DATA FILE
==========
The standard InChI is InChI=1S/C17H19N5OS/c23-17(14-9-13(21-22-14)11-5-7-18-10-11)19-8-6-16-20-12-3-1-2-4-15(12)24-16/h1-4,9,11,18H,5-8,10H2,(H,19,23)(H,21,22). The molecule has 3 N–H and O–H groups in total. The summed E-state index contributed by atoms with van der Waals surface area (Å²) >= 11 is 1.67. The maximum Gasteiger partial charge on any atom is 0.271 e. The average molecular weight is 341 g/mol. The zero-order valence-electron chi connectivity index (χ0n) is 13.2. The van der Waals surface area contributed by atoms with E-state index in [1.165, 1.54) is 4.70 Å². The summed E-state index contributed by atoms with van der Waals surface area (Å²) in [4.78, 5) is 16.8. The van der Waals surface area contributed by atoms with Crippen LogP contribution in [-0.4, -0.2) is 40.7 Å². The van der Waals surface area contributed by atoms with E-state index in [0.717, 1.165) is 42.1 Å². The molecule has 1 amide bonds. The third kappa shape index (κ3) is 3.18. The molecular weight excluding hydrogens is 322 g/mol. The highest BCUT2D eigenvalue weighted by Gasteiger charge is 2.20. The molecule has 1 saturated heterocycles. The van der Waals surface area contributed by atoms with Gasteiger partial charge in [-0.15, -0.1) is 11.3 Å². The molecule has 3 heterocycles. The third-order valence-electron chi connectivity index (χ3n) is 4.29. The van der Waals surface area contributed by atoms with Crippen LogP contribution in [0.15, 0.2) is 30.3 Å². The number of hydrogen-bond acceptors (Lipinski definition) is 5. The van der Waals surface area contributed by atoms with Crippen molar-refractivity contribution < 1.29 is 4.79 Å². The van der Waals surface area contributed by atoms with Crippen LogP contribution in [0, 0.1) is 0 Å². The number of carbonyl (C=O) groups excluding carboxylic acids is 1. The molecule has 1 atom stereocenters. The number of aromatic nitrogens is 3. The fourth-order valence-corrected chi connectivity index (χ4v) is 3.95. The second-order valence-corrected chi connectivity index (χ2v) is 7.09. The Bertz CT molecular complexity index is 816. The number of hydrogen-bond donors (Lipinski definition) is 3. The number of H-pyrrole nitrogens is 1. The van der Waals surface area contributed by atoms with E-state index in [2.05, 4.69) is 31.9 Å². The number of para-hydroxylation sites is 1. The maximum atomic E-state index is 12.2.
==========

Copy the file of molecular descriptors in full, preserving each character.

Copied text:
The standard InChI is InChI=1S/C17H19N5OS/c23-17(14-9-13(21-22-14)11-5-7-18-10-11)19-8-6-16-20-12-3-1-2-4-15(12)24-16/h1-4,9,11,18H,5-8,10H2,(H,19,23)(H,21,22). The molecule has 3 N–H and O–H groups in total. The summed E-state index contributed by atoms with van der Waals surface area (Å²) >= 11 is 1.67. The maximum Gasteiger partial charge on any atom is 0.271 e. The average molecular weight is 341 g/mol. The zero-order valence-electron chi connectivity index (χ0n) is 13.2. The van der Waals surface area contributed by atoms with E-state index in [1.165, 1.54) is 4.70 Å². The summed E-state index contributed by atoms with van der Waals surface area (Å²) in [4.78, 5) is 16.8. The van der Waals surface area contributed by atoms with Crippen LogP contribution in [-0.4, -0.2) is 40.7 Å². The van der Waals surface area contributed by atoms with E-state index in [0.717, 1.165) is 42.1 Å². The molecule has 1 amide bonds. The third kappa shape index (κ3) is 3.18. The molecular weight excluding hydrogens is 322 g/mol. The highest BCUT2D eigenvalue weighted by Gasteiger charge is 2.20. The molecule has 1 saturated heterocycles. The van der Waals surface area contributed by atoms with Gasteiger partial charge in [-0.15, -0.1) is 11.3 Å². The molecule has 3 heterocycles. The third-order valence-electron chi connectivity index (χ3n) is 4.29. The van der Waals surface area contributed by atoms with Crippen LogP contribution in [0.15, 0.2) is 30.3 Å². The number of hydrogen-bond acceptors (Lipinski definition) is 5. The van der Waals surface area contributed by atoms with Crippen molar-refractivity contribution < 1.29 is 4.79 Å². The van der Waals surface area contributed by atoms with Crippen LogP contribution in [0, 0.1) is 0 Å². The number of carbonyl (C=O) groups excluding carboxylic acids is 1. The molecule has 1 atom stereocenters. The number of aromatic nitrogens is 3. The fourth-order valence-corrected chi connectivity index (χ4v) is 3.95. The second-order valence-corrected chi connectivity index (χ2v) is 7.09. The Bertz CT molecular complexity index is 816. The number of hydrogen-bond donors (Lipinski definition) is 3. The number of H-pyrrole nitrogens is 1. The van der Waals surface area contributed by atoms with E-state index in [2.05, 4.69) is 31.9 Å². The number of para-hydroxylation sites is 1. The maximum atomic E-state index is 12.2.